As a Muslim, Rovinski enjoyed playing the guitar, studying outdoor survival, and watching The Deen Show. Any idea how a devout young Muslim convert could ever conclude that his religion commands him to kill critics of Islam? (Hint: Muhammad ordered his followers to kill critics of Islam.)
To understand why Nicholas Rovinski decided to wage jihad, watch this:
CNN—Authorities have arrested Nicholas Rovinski of Warwick, Rhode Island, in the Usaamah Rahim terror case, said Boston FBI spokeswoman Kristen Setera. He is the third suspect in the case, sources told have told CNN.
Muslim Convert Nicholas Rovinski
Nicholas Rovinski was arrested at 8:16 p.m. without incident. His home had been previously searched, and he had been questioned by authorities.
Rahim was shot dead by Boston police and FBI agents on Tuesday last week, in a confrontation over an alleged Islamist plot to attack police with knives.
Rovinski was a friend of Rahim and of David Wright, who has been arrested and charged with obstruction.
Law enforcement believed Rahim, who officials think was radicalized by ISIS and initially planned to behead a conservative blogger, was planning to launch his attack the day he died or the following day. He had switched targets to police officers, because they were more accessible, the FBI had said. . . .
In March, Rovinski had shared his Islamist extremist beliefs and motivation to act on them with CNN.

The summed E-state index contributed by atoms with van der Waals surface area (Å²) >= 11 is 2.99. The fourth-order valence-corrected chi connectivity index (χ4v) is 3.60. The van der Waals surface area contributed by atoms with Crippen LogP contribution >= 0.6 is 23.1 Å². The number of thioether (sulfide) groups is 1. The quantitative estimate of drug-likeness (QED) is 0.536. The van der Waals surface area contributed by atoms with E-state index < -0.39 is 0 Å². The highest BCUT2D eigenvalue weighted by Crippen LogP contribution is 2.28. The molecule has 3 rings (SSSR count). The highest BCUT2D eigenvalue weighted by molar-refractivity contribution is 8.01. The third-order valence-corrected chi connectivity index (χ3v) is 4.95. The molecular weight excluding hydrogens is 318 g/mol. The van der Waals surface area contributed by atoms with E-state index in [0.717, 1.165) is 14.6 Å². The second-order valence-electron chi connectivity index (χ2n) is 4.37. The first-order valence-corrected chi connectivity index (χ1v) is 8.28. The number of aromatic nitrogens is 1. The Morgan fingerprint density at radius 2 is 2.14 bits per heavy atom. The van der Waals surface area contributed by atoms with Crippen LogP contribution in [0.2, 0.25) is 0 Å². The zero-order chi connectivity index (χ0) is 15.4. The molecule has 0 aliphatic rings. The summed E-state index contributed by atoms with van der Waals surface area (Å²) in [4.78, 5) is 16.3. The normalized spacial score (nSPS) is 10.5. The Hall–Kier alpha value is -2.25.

A producer exchanged messages with Rovinski, and during the conversation, the Rhode Island resident described exchanges with an alleged ISIS fighter who urged him to come to Iraq and Syria and join the terrorist group.
The communications were part of research into Americans identifying with jihadists online. Rovinski told CNN he considered following the fighter's call.
On his Twitter account, the Rhode Island resident spoke out against the United States: "Living amung (sic) the enemy."
"Who wishes to see flag of tawheed upon white house," he wrote on March 28. Tawheed, a fundamental principle and saying of Islam, is also a favorite inscription on jihadi flags -- namely ISIS and al Qaeda.
In an online conversation, he said, "I am not violent at heart but push the wrong button and its (sic) not pretty."
On his Twitter account were messages directed at people connected with ISIS, including Mujahid Miski, the online alias of Mohamed Abdullahi Hasan, a former Minnesotan believed to be fighting with Al Shabaab in Somalia.
Miski had also been in direct contact with Alan Simpson, one of the two shooters in the Texas attack on Geller's "Draw Your Own Mohammed" event in May.
Rovinski told CNN in the online exchanges that he would attend services at a mosque near his home but said he never shared his fundamentalist interpretation of Islam with his imam. Prior to his conversion to Islam, he said he was agnostic, but sought "truth and guidance" and found Islam. (Continue Reading.)